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The French election runoff is no American rerun

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metzlerBy John J. Metzler

UNITED NATIONS — Though the political setting of the upcoming French presidential election bears superficial comparison to the U.S. election of 2016, the contest is anything but an American rerun.

While an establishment favorite is opposing a firebrand nationalist, the jarring reality remains that this is the first runoff election in the history of the Fifth Republic since 1958 where neither of the major parties have a candidate.

Marine Le Pen, left, and the holographic Emmanuel Macron.

Marine Le Pen, left, and the holographic Emmanuel Macron.

Two political outsiders are facing off on May 7th.

Emmanuel Macron, (39) the former Socialist economics minister and newly-minted “wonder boy” of French politics. And, Marine Le Pen the re-branded longtime fixture of the Euro-skeptic right National Front and a political lightning rod.

Despite never having held elected office Macron, if elected, would become the youngest man to lead France since Napoleon.

A former Socialist, Macron emerged out of nowhere as the darling of the establishment with burnished insider credentials and near unquestioned political acceptability to a wide swath of young and entrepreneurial French voters.

Macron embraces “globalization,” long a dirty word across the French political spectrum. He supports the European Union and scoffs at Britain’s BREXIT. A man of the center left, Macron could offer Clinton/Blair type economic policies, admittedly rare for any French politico.

His En Marche (Forward) movement has attracted not only widening support but an enthusiasm not often seen in the staid realm of French political circles. But is he the ultimate card of the ruling Socialist Party and the discredited President Francois Hollande?

Macron remains the Hologram candidate, a real but different shade and reflection on every issue to conform to what you see at the moment. He’s certainly pro-business but lacks the support of a formal political party in the National Assembly to push through his policies.

Marine Le Pen, led the FN away from her father’s deserved political wilderness. She remains Statist and a hardline rightist (certainly not an American conservative) who believes in Big government.

A populist politician, she loathes the EU and the EURO currency, and supports unencumbered French sovereignty. As a NATO skeptic, she’s not surprisingly an admirer of Russian president Vladimir Putin.

She’s anti-American in a way which makes her quite acceptable to many marginalized and disaffected older Socialists and even communists who lost their jobs to globalization or to immigration.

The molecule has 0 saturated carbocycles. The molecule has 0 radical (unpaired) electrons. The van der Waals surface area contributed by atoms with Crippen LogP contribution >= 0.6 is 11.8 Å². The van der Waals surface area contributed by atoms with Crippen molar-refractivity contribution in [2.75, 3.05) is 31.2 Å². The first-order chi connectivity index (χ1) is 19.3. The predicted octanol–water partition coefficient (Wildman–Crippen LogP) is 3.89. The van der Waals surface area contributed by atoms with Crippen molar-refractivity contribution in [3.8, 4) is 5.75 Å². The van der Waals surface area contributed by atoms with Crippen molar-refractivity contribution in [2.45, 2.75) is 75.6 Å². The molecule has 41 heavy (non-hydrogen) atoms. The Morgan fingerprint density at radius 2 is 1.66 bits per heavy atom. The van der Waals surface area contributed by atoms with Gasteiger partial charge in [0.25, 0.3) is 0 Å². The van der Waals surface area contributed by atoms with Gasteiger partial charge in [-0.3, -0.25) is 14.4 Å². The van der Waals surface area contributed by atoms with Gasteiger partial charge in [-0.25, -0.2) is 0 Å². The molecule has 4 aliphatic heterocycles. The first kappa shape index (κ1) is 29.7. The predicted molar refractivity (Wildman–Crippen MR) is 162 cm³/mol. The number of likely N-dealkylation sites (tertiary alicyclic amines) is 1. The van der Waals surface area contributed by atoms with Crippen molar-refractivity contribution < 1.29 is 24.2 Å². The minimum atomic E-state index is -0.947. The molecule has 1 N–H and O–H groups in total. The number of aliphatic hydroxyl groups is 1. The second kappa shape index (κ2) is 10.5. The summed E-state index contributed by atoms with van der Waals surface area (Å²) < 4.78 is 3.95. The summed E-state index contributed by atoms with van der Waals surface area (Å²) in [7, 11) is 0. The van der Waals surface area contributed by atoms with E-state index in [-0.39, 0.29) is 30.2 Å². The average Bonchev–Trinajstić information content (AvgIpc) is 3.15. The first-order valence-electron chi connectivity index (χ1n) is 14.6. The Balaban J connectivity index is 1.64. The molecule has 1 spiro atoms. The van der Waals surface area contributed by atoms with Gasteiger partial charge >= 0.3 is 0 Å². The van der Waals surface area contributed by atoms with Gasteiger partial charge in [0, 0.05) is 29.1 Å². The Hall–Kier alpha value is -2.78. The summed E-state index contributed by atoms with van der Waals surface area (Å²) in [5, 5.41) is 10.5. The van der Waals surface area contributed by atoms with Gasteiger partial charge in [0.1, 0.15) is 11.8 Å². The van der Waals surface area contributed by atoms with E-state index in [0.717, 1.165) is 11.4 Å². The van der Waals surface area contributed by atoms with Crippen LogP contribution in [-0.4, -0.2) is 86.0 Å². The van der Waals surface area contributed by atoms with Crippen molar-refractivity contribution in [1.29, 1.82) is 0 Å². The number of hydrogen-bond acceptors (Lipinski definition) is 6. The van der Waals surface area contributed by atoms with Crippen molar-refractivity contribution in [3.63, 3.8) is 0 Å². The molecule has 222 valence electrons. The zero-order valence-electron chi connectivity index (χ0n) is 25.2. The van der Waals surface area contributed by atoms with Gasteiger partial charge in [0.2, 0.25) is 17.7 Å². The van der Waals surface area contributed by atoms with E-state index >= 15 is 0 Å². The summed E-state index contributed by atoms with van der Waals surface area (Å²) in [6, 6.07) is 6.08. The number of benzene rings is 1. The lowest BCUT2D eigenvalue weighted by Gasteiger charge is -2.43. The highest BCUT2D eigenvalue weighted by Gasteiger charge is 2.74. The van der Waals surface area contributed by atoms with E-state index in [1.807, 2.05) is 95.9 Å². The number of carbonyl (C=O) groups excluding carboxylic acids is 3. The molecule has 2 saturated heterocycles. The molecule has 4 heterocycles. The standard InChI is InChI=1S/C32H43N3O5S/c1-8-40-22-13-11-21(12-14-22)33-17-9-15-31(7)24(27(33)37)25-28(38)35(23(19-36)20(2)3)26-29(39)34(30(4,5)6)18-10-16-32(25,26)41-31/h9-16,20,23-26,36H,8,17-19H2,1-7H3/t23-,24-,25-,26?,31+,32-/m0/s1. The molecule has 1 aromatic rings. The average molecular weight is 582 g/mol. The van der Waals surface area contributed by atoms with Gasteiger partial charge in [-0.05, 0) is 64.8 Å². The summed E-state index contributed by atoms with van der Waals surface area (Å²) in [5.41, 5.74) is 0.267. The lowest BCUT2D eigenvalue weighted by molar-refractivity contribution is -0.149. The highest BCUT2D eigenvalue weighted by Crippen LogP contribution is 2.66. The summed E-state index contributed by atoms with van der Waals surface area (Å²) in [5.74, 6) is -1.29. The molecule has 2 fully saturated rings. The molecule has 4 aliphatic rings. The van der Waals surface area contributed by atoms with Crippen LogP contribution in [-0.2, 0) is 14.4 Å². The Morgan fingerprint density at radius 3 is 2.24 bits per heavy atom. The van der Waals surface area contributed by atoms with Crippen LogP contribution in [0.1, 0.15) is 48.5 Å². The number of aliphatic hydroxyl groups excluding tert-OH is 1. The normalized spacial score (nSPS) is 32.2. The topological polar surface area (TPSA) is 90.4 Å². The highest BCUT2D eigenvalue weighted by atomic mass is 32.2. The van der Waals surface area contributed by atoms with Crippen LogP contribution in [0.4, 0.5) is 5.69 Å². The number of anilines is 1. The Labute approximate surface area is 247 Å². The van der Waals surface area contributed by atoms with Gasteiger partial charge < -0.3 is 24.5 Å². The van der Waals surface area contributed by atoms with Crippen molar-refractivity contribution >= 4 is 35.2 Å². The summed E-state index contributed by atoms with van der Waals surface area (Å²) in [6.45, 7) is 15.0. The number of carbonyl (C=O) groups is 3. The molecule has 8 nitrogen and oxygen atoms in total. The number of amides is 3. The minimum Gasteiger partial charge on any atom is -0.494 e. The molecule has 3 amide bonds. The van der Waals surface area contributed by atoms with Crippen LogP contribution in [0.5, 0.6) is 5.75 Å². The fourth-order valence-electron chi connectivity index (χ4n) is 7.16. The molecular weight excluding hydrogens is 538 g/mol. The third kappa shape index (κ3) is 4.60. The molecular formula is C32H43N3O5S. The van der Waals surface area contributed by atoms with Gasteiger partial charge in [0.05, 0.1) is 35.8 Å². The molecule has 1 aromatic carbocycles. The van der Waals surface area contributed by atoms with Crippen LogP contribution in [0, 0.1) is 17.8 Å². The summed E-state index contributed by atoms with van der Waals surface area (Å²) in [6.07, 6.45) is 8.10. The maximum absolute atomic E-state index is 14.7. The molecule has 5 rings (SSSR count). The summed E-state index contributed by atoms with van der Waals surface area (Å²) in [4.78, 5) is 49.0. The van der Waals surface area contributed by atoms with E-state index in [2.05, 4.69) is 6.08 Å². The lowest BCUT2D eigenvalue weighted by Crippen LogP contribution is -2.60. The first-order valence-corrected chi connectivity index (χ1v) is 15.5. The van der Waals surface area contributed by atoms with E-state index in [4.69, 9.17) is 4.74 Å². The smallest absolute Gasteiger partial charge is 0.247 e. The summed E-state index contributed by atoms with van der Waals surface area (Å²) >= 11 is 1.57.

Macron remains a committed Europhile. Le Pen has ridden the wave of anti-EU sentiments which however probably crested last year at the time of Britain’s BREXIT.

Sadly the once-dominant Republican right narrowly lost with Francois Fillon. The traditional mantle of the late President Charles De Gaulle is missing in the mist and miasma of political uncertainty.

The day following the first round vote, the center-right daily Le Figaro summed it up in a bold headline “The Right; Knocked Out.”

Surprisingly much of the center and moderate right has thrown its support to Macron. Many conservatives fear a Le Pen win would trigger a FREXIT to leave the EU.

The official Socialist candidate was laughed off the slate with a piddling 5 percaent. The extreme-left contender Jean-Luc Melenchon gained a surprising 19 percent despite his bizarre policies and plans, one of the more ludicrous being trashing NATO and forming a French alliance with Cuba and Venezuela.

Noted French political commentator Franz-Olivier Giesbert called the campaign “lamentable.”

But either Macron or Le Pen will inherit a France whose economy has deteriorated under the tepid Socialist presidency of Francois Hollande. Unemployment remains solidly over 10 percent and jumps over 20 percent for the young. Many workers in manufacturing industries have lost their jobs. France is increasingly uncompetitive. Terrorism has become an entrenched threat.

A suffocating socialist welfare state saps not only taxes but especially economic incentive. No wonder that young French entrepreneurs often flock to Britain or the USA to pursue their dreams. Macron promises to trim, however politely, the bloated bureaucracy.

Yet Le Figaro adds editorially, that “much of Macron’s popularity comes from his vagueness.”

How do his views on the identity of France balance with the country’s role in globalization?

Given Macron’s strong chances in the polls, we will likely have the next five years to find out.

John J. Metzler is a United Nations correspondent covering diplomatic and defense issues. He is the author of Divided Dynamism the Diplomacy of Separated Nations: Germany, Korea, China (2014). [See pre-2011 Archives]

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